The Christian Science Monitor has published its final daily print edition, dated March 27.
The key words in that sentence are "daily print." As of today, we are shedding print on a daily basis. But the Monitor itself – the century-old journalistic enterprise chronicling the world's challenges and progress – is becoming more daily than ever. And with the launch of our new weekly print edition, the Monitor is becoming more vital than ever.
No longer inked on wood pulp, no longer trucked from printing plants to your mailbox, no longer published only five days a week, the daily Monitor is now a dynamic online newspaper on all days.
We've been moving in this direction for more than a decade.
Two million individuals now engage with us online each month, about 40 times the number that have been subscribing to the print daily. We are linked deeply and extensively across the Internet. People who never picked up our newspaper read Christian Science Monitor articles online, listen to our audiocasts, and view our photo- and video-journalism.
The online Monitor responds to events as they unfold. Our website also features timely editorials and commentary, articles on arts, culture, books, Home Forum essays, and, as has been the case since its founding, the daily inspirational article.
Complementing our 24/7 online Monitor is a new print weekly, the first issue of which will be in subscribers' mailboxes in two weeks.
Why a weekly print publication? Print still works at that frequency. Print is for sitting back, taking a break from the Web, thinking more deeply about ideas and issues.
Also under development is a daily news briefing that will highlight top stories and be available via e-mail. You can subscribe to the weekly now (click here) and soon to the daily briefing. The website remains free of charge.
Our three formats – Web, weekly, and e-mail – constitute today's version of the international daily newspaper that Mary Baker Eddy founded in 1908.
Think of it this way: We are putting on new clothes for a new era, but we are the same Monitor, committed to the same objective we have adhered to since we were launched a century ago: "to injure no man but to bless all mankind."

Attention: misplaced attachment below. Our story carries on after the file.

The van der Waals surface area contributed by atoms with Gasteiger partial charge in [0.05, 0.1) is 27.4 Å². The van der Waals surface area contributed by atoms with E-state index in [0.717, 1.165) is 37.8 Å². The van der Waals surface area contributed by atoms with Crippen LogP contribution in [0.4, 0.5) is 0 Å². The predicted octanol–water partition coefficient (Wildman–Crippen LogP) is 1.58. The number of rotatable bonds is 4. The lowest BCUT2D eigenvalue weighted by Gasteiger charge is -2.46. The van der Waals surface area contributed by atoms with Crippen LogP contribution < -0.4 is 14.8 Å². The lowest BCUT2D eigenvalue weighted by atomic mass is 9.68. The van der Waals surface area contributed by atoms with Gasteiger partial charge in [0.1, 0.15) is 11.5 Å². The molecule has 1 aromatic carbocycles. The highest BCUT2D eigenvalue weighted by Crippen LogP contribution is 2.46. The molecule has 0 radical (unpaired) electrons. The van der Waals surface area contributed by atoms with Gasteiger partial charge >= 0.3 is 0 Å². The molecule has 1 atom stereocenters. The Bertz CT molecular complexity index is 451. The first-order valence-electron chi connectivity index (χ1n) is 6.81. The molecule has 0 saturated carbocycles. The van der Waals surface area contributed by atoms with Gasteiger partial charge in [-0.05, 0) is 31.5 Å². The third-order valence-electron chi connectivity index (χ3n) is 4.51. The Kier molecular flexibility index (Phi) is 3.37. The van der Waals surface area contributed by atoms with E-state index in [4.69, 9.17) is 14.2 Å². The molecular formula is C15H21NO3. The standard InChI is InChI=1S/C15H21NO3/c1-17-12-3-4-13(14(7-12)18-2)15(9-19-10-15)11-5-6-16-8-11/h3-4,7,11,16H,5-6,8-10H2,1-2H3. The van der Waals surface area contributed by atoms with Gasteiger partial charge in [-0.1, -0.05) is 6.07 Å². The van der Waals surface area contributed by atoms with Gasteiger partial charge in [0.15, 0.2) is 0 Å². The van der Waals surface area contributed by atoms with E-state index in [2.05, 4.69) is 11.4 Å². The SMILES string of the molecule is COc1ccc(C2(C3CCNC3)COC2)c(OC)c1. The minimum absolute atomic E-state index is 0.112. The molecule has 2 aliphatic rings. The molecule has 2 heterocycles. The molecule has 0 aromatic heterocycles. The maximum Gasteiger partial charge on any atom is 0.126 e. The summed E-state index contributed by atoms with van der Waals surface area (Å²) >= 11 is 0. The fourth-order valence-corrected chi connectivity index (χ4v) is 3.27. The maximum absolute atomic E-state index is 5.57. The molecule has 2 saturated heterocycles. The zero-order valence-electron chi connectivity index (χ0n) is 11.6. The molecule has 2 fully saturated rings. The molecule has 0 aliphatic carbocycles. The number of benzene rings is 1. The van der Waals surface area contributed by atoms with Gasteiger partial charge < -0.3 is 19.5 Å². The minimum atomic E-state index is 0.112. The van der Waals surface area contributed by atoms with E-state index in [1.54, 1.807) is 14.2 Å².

We are making this shift to keep the Monitor relevant and to move our journalistic mission toward financial sustainability.
To survive in today's business environment, newspapers everywhere are taking radical steps. Some are decreasing the frequency of print. Some are now Web-only. Some have shut down or surrendered to receivership.
Well before I joined the staff last summer, Monitor personnel were systematically studying conditions in the news industry. They prototyped and tested, surveyed readers and consulted advertisers. Having done our due diligence, we are ready to make the leap. There will be challenges ahead, but the path before us has been carefully planned.
Saying goodbye to daily print closes an era. Click here for recollections by some of our illustrious Monitor alums. Their work and the work of hundreds of others has been the practical demonstration of our mission. Like them, I will miss the physical daily paper.
As a kid, I discovered the wider world in part by reading my local newspaper as I folded my predawn deliveries.
Eighty front porches in my neighborhood in Austin, Texas, got the morning paper. I learned sales and customer service. I learned not to surprise foraging skunks or sleeping dogs.
I eventually became a "newspaperman." Across 35 years of a journalism career, I have grown to love the "daily miracle" of making a newspaper – the foreign correspondent on a lonely assignment in Afghanistan, tethered by phone to an assignment editor in Boston, gathering information, crafting a story, dispatching it to headquarters. The editors weighing its merits, verifying its facts, racing toward deadline, and publishing to the wider world.
For readers, the daily print Monitor has been a friend in the home, a steady and reliable source of information about the world.
We are still that friend. You can find us in print weekly and online instantly, with the same commitment to freedom and progress we have always had.
We are wearing new clothes, but we remain your Christian Science Monitor.